London: The thick donut-shaped disks of gas and dust that surround most massive black holes in the universe are ‘clumpy’ rather than smooth as originally thought, says a study co-authored by an Indian-origin researcher.
Donuts around supermassive black holes were first proposed in the mid-1980s to explain why some black holes are hidden behind gas and dust, while others are not.
The new research is important for understanding the growth and evolution of massive black holes and their host galaxies.
Until recently, telescopes were not able to penetrate some of these donuts, also known as tori, which feed and nourish the growing black holes tucked inside.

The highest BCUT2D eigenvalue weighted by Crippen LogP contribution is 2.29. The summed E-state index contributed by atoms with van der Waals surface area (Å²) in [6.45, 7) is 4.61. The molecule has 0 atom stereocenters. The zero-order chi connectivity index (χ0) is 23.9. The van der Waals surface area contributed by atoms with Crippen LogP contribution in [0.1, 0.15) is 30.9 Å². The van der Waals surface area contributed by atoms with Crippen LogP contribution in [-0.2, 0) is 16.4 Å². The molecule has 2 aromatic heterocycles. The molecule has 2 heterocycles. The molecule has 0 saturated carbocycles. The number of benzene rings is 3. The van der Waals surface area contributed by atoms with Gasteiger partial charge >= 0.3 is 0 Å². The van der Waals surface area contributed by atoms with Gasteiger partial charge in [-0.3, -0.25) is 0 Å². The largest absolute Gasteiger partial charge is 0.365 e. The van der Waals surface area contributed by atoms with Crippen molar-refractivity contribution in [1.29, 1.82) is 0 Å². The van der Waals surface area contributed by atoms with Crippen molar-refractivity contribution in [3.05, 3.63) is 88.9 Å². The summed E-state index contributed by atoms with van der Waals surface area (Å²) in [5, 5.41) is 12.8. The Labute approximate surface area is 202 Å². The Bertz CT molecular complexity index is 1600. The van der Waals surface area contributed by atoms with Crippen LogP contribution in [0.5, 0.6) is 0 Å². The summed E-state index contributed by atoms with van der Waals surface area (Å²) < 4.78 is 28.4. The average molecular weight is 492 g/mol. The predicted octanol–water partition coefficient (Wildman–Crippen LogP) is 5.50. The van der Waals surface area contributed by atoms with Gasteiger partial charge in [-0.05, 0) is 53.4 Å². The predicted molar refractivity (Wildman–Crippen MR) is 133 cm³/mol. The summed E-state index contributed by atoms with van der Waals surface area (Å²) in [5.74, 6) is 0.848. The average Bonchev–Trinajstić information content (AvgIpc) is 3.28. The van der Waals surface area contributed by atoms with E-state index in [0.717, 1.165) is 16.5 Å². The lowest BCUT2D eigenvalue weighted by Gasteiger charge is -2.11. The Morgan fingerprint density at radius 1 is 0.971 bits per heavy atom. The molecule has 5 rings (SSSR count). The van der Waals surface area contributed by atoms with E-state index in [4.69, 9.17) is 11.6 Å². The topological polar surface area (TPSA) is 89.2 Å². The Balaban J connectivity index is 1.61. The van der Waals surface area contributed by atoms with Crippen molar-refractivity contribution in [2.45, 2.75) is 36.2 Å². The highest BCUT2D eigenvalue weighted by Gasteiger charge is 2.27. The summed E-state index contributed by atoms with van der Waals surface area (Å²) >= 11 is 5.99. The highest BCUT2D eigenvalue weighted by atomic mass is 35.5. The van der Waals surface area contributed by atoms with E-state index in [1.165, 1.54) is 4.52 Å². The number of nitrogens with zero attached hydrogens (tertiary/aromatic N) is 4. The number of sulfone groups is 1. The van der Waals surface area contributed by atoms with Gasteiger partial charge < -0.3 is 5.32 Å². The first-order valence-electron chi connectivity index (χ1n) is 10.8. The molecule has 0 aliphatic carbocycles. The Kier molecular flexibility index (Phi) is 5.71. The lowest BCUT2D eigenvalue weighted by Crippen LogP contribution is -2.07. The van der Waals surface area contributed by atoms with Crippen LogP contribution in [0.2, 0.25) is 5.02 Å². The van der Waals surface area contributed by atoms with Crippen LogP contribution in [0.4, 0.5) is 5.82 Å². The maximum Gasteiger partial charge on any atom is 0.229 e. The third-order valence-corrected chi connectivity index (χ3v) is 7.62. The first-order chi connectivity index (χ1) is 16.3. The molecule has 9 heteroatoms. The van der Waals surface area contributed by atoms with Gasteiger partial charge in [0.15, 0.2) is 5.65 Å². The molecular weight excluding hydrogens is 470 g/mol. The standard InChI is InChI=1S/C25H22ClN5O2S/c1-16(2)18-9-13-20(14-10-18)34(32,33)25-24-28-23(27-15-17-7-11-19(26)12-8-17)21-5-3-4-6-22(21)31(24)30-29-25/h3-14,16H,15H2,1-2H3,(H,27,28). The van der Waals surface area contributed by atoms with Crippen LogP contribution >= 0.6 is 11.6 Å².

The study co-authored by Poshak Gandhi of the University of Southampton in Britain, described results from NASA’s Nuclear Spectroscopic Telescope Array (NuSTAR) and the European Space Agency’s XMM-Newton space observatory.
With its X-ray vision, NuSTAR recently peered inside one of the densest tori known around a supermassive black hole.
This black hole lies at the centre of a well-studied spiral galaxy called NGC 1068, located 47 million light-years away in the Cetus constellation.
The observations revealed that the rotating material is not a simple, rounded donut but more like defective, lumpy donuts that a donut shop might throw away.
The new discovery is the first time that this clumpiness has been observed in an ultra-thick donut, and supports the idea that this phenomenon may be common, the study said.
The findings appeared in the journal Monthly Notices of the Royal Astronomical Society.